Book Review: The Lever of Riches

By Muneeb Baig
Posted: 9 Jamad-ul-awwal 1427, 5 June 2006

Title: The Lever of Riches: Technological Creativity and Economic Progress
Author: Joel Mokyr
Publisher: Oxford University Press
Year: 1990
Price: $14.95
349 pages.

The Lever of Riches: Technology or Military Power?

In his book The Lever of Riches, Joel Mokyr argues that technological change and progress is the single defining feature of European civilization that allowed it to surpass other great civilizations of the world such as the Middle East, India, and China starting from the 16th century. Yet, in order to do so he minimizes the impact of neighboring civilizations, such as that of the Muslim world. In addition, he ignores the negative effects that European rise had on other countries of the world. In other words, he rejects the exploitation of other peoples as a source of the West's riches. Plunder and exploitation are neither noble nor everlasting. But technological creativity, and an unprecedented system for nurturing it, may be. Thus by ignoring these two critical aspects, Mokyr presents a distorted Euro-centric version of economic history, which not only presents the past as dominated by Europe, but also projects the future as Western dominated.

Mokyr divides his book into four parts. Part One is the introduction. Here Mokyr presents the different economic models that are used to explain economic growth and indicates that his book will discuss Schumpeterian growth (growth that occurs due to an increase in the stock of knowledge and the application of it towards improving economic welfare). Mokyr argues that technological progress is a complex, fragile process that depends on the social and economic environment of a region, always facing enemies that are afraid of or will potentially lose from new technologies.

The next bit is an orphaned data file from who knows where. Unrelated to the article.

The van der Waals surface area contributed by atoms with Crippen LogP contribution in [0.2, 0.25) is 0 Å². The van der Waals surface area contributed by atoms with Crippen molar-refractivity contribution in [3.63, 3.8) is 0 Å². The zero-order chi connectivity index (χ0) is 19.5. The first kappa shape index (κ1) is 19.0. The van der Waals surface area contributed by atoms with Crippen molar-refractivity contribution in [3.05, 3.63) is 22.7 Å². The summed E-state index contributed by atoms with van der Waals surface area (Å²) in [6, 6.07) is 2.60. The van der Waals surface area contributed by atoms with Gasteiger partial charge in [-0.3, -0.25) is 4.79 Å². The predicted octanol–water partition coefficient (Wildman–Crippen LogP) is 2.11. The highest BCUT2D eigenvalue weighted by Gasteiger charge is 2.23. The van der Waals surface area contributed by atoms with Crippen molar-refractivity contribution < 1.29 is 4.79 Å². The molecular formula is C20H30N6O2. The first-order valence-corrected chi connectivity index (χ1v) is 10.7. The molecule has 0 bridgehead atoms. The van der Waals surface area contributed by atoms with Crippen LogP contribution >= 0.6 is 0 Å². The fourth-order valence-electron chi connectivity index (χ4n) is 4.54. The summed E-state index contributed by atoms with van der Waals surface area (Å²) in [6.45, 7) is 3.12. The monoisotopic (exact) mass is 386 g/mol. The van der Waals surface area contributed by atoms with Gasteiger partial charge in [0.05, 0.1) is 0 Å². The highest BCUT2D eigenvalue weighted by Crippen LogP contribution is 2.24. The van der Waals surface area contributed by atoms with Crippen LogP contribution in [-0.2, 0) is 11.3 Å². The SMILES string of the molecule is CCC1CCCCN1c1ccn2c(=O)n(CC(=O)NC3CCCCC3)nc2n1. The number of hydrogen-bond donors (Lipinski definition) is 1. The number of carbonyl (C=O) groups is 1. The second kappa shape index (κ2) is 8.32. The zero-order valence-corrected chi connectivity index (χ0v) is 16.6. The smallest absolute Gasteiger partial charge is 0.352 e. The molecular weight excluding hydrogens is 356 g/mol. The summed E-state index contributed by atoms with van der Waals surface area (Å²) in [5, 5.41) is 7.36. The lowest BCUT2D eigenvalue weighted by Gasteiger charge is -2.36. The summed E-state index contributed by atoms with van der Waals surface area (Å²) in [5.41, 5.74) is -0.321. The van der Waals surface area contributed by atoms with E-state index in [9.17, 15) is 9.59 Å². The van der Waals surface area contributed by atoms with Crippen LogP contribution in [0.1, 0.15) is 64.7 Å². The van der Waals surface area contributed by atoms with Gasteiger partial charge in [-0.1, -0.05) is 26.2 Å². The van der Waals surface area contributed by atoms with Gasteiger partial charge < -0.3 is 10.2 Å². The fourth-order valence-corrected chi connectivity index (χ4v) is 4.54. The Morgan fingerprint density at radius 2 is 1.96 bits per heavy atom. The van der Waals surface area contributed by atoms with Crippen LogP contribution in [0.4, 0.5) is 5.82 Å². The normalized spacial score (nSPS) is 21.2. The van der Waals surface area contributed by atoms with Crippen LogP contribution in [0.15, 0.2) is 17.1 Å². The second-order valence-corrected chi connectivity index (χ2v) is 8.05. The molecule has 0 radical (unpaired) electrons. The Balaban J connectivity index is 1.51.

Part Two is a historical survey of technology spanning the two millennia from classical civilization to the early 20th century. Mokyr generally restricts the discussion to agriculture, textiles, machines, mining, and energy utilization. He is quite detailed in the discussion of many inventions and innovations of the time, spending time on the intricacies and difficulties that new techniques or machines overcame and faced at the same time. The general picture that he presents indicates that classical civilization, despite its great public works (e.g. Roman roads, bridges, aqueducts), was not very technologically creative. Despite its potential, classical civilization did not produce inventions that affected the economy; rather they were limited to military or "clever gadgets that were admired for their own sake but rarely put to useful purposes" (21-22). In cases where there was real advancement, classical society seemed unwilling or unable to take it to its full potential. Thus, Mokyr concludes that ancient economy's growth must have been based on factors other than technological progress.

He considers the Middle Ages next. This is the period from 500 CE to 1500 CE. Following the fall of Rome, its legacy fell into disrepair and Europe generally stooped to a low point in its history. Illiteracy was widespread and warfare was the order of the day. Mokyr treats what follows as an enigma. What allowed medieval Europe, despite the stultifying conditions of its time, to break through a number of technological barriers that baffled earlier civilizations? Mokyr does not dwell on the question too long, preferring to delay it to the third part of his book, where he presents his analysis. Nevertheless, he indicates that European technology developed using the following sources: "classical antiquity, Islamic and Asian societies, and its own original creativity" (31). This will be important later. The major distinction of this time was that inventions went beyond military and recreational pursuits and began having a direct impact on improving the material comfort of the masses. There were marked advances in agriculture, textiles, chemistry, navigation, and metallurgy.